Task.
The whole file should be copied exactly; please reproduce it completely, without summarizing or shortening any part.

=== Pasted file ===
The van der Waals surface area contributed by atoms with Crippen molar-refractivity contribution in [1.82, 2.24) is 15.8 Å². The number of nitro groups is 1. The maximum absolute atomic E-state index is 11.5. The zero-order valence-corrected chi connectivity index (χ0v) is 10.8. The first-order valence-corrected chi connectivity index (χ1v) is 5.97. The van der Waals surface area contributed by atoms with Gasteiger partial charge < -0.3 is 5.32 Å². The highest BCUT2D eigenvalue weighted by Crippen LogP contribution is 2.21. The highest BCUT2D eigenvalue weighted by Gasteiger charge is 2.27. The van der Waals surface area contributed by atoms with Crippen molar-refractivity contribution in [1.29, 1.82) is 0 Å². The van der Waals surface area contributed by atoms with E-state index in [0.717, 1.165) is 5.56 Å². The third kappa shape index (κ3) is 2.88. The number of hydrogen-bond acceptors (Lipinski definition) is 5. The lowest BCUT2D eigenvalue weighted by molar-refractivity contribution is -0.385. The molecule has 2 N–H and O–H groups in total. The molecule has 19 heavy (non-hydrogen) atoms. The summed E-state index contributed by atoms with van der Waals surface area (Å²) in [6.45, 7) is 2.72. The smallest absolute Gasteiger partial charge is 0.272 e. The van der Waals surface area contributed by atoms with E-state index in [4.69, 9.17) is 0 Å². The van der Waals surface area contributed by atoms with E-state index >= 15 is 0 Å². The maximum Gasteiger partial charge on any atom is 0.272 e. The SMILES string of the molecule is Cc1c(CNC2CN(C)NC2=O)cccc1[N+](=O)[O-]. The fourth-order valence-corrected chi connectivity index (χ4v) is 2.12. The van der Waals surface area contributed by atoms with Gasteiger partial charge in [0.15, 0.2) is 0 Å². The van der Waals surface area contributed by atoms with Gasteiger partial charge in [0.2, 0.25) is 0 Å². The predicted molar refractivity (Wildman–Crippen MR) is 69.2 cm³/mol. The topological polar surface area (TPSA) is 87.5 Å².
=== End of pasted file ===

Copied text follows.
The van der Waals surface area contributed by atoms with Crippen molar-refractivity contribution in [1.82, 2.24) is 15.8 Å². The number of nitro groups is 1. The maximum absolute atomic E-state index is 11.5. The zero-order valence-corrected chi connectivity index (χ0v) is 10.8. The first-order valence-corrected chi connectivity index (χ1v) is 5.97. The van der Waals surface area contributed by atoms with Gasteiger partial charge < -0.3 is 5.32 Å². The highest BCUT2D eigenvalue weighted by Crippen LogP contribution is 2.21. The highest BCUT2D eigenvalue weighted by Gasteiger charge is 2.27. The van der Waals surface area contributed by atoms with Crippen molar-refractivity contribution in [1.29, 1.82) is 0 Å². The van der Waals surface area contributed by atoms with E-state index in [0.717, 1.165) is 5.56 Å². The third kappa shape index (κ3) is 2.88. The number of hydrogen-bond acceptors (Lipinski definition) is 5. The lowest BCUT2D eigenvalue weighted by molar-refractivity contribution is -0.385. The molecule has 2 N–H and O–H groups in total. The molecule has 19 heavy (non-hydrogen) atoms. The summed E-state index contributed by atoms with van der Waals surface area (Å²) in [6.45, 7) is 2.72. The smallest absolute Gasteiger partial charge is 0.272 e. The van der Waals surface area contributed by atoms with E-state index in [4.69, 9.17) is 0 Å². The van der Waals surface area contributed by atoms with E-state index >= 15 is 0 Å². The maximum Gasteiger partial charge on any atom is 0.272 e. The SMILES string of the molecule is Cc1c(CNC2CN(C)NC2=O)cccc1[N+](=O)[O-]. The fourth-order valence-corrected chi connectivity index (χ4v) is 2.12. The van der Waals surface area contributed by atoms with Gasteiger partial charge in [0.15, 0.2) is 0 Å². The van der Waals surface area contributed by atoms with Gasteiger partial charge in [0.2, 0.25) is 0 Å². The predicted molar refractivity (Wildman–Crippen MR) is 69.2 cm³/mol. The topological polar surface area (TPSA) is 87.5 Å².